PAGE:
#!/usr/bin/perl
# A Pod::Man example script
#
use Pod::Man;
my $input = $ARGV[0] or barf();
my $output = $ARGV[1] or barf();

my $parser = Pod::Man->new (release => $VERSION, section => 8);
$parser->parse_from_file ($input, $output);

sub barf() {
  print "usage: $0 <file.pod> <file.1>\n";
  exit(1);
}

When I saw the garbled text above, I suspected a problem with my method. It turns out that wasn’t the case at all. The culprit was my character set. My language was set to en_US.UTF-8 but my terminal didn’t support that character set. If you’re having a similar problem, you can check your character set with this command:

$ set | grep -i lang
LANG=en_US.UTF-8

The fix is easy:

export LANG=en_US

Add that to your .profile to make it permanent.

Posted in Environment, System | Leave a comment



Counting Downloads With Fido

I wanted to illustrate how to use fido with an example. Today we’re going to use it to count software downloads on this site. Exciting! This will be simple since we only have one data source. A few years ago, I move my software from an FTP repository onto this web server. To quantify software downloads, we can simply monitor the http access log.

Here’s our fido configuration for the log file:

/var/log/httpd/access_log {
 rules  = downloads.conf
 action = /usr/local/bin/tally
 log    = syslog
}

This tells fido to monitor the access_log in real time. Its pattern match rules are in a file called downloads.conf When fido finds a match, it will execute a program called tally. Finally, the last directive tells fido to use syslog to log its activity.

In order to understand what we’re looking for, you should take a look at the software repository. It contains multiple versions and helpful links to the latest releases and betas. We want to match them all.

Let’s take a look at our downloads.conf file. Since we didn’t specify a full path to the file, fido knows to look for it under $sysconfdir/etc/fido/rules. If you configured it to use /etc, then the rules are found in /etc/fido/rules/downloads.conf. Here’s the file:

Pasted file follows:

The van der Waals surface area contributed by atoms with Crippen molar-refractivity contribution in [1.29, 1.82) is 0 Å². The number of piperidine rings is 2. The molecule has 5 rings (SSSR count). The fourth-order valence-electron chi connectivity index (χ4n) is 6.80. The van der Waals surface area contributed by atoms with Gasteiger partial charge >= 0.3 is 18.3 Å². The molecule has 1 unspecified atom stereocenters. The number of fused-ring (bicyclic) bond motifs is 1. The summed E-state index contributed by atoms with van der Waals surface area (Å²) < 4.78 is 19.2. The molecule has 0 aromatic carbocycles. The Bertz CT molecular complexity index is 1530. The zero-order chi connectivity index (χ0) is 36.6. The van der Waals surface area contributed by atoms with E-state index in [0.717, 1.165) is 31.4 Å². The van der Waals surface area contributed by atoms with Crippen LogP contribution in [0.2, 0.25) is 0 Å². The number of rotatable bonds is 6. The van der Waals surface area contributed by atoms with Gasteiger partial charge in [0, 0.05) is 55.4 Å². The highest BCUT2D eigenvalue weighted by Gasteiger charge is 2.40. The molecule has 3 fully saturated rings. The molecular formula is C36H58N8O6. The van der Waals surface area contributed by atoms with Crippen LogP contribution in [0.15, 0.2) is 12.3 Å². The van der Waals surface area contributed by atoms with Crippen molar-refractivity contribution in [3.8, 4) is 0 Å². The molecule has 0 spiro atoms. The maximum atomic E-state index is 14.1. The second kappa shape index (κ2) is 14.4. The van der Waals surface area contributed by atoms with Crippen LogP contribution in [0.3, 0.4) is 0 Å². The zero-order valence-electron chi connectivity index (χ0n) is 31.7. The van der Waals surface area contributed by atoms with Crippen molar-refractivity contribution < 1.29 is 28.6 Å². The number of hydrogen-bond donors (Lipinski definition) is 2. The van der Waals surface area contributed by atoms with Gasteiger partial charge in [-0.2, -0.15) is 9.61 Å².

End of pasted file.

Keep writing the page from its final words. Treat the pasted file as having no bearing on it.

#
# Track and count downloads from the website
SIEGE:  .*siege-.*tar.gz.*
FIDO:   .*fido-.*\([rpm]|[tar\.gz]\).*
WACKY:  .*wackyd-.*tar.gz.*
DICK:   .*dick.*tar.gz.*
SPROXY: .*sproxy-.*tar.gz.*
CONFIG: .*JoeDog-Config.*
STATS:  .*JoeDog-Stats.*
GETOPT: .*php-getopt.*
WACKY:  .*JoeDog-Wacky.*
PBAR:   .*JoeDog-ProgressBar.*

Each line begins with an optional label. If a label is present, fido will pass it (minus the colon) to the action program. In the example above, if the JoeDog-Config perl module is downloaded, then fido will run /usr/local/bin/tally CONFIG. For more on labels, see the fido user’s manual.

Continue reading “Counting Downloads With Fido” »

Posted in Applications, Fido | Leave a comment



Invalid command ‘TypesConfig’

Ah but the joys of trying to match the missing module with its obtuse apache error. In this case, we tried to use the TypesConfig directive but the module wasn’t loaded at runtime. Here’s the error:

# service httpd configtest
Syntax error on line 107 of /etc/httpd/conf/httpd.conf:
Invalid command 'TypesConfig', perhaps misspelled or defined by a module
not included in the server configuration

In this case, we were missing the mime module. You can add that module in your httpd.conf file with the following directive:

LoadModule mime_module modules/mod_mime.so

Happy apaching!

Posted in Apache, Applications | Leave a comment



Newlines In WordPress

Did you ever want to add a new line to a WordPress entry but it gives you a new paragraph? Instead of this: